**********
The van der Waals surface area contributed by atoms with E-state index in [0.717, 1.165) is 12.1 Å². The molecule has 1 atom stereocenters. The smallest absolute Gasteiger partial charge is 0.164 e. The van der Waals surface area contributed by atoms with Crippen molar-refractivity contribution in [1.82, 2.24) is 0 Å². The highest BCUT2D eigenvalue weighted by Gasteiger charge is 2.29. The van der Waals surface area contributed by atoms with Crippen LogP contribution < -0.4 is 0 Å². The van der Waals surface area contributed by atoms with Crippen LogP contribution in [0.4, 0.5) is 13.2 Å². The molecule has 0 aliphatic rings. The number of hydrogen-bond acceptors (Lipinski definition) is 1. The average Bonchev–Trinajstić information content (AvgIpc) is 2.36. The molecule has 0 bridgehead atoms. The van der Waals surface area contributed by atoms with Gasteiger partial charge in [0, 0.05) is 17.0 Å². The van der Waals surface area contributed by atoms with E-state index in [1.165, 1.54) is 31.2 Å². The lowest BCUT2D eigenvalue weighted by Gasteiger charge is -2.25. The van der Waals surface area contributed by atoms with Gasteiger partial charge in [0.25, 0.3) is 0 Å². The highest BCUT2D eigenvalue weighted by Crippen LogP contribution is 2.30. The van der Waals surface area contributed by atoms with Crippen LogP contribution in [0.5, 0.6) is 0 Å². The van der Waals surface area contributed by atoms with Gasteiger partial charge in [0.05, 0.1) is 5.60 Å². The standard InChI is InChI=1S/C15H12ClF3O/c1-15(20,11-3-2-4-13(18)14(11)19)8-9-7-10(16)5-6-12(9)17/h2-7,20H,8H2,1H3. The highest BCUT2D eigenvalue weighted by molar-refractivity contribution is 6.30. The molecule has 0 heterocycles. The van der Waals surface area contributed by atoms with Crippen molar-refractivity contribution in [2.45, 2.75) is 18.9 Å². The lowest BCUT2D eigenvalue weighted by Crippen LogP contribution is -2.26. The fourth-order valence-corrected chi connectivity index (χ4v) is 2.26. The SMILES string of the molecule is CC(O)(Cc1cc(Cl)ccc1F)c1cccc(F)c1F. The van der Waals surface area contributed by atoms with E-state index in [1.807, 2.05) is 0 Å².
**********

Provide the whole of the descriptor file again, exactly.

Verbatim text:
The van der Waals surface area contributed by atoms with E-state index in [0.717, 1.165) is 12.1 Å². The molecule has 1 atom stereocenters. The smallest absolute Gasteiger partial charge is 0.164 e. The van der Waals surface area contributed by atoms with Crippen molar-refractivity contribution in [1.82, 2.24) is 0 Å². The highest BCUT2D eigenvalue weighted by Gasteiger charge is 2.29. The van der Waals surface area contributed by atoms with Crippen LogP contribution < -0.4 is 0 Å². The van der Waals surface area contributed by atoms with Crippen LogP contribution in [0.4, 0.5) is 13.2 Å². The molecule has 0 aliphatic rings. The number of hydrogen-bond acceptors (Lipinski definition) is 1. The average Bonchev–Trinajstić information content (AvgIpc) is 2.36. The molecule has 0 bridgehead atoms. The van der Waals surface area contributed by atoms with Gasteiger partial charge in [0, 0.05) is 17.0 Å². The van der Waals surface area contributed by atoms with E-state index in [1.165, 1.54) is 31.2 Å². The lowest BCUT2D eigenvalue weighted by Gasteiger charge is -2.25. The van der Waals surface area contributed by atoms with Gasteiger partial charge in [0.25, 0.3) is 0 Å². The highest BCUT2D eigenvalue weighted by Crippen LogP contribution is 2.30. The van der Waals surface area contributed by atoms with Crippen LogP contribution in [0.5, 0.6) is 0 Å². The van der Waals surface area contributed by atoms with Gasteiger partial charge in [0.05, 0.1) is 5.60 Å². The standard InChI is InChI=1S/C15H12ClF3O/c1-15(20,11-3-2-4-13(18)14(11)19)8-9-7-10(16)5-6-12(9)17/h2-7,20H,8H2,1H3. The highest BCUT2D eigenvalue weighted by molar-refractivity contribution is 6.30. The molecule has 0 heterocycles. The van der Waals surface area contributed by atoms with Crippen molar-refractivity contribution in [2.45, 2.75) is 18.9 Å². The lowest BCUT2D eigenvalue weighted by Crippen LogP contribution is -2.26. The fourth-order valence-corrected chi connectivity index (χ4v) is 2.26. The SMILES string of the molecule is CC(O)(Cc1cc(Cl)ccc1F)c1cccc(F)c1F. The van der Waals surface area contributed by atoms with E-state index in [1.807, 2.05) is 0 Å².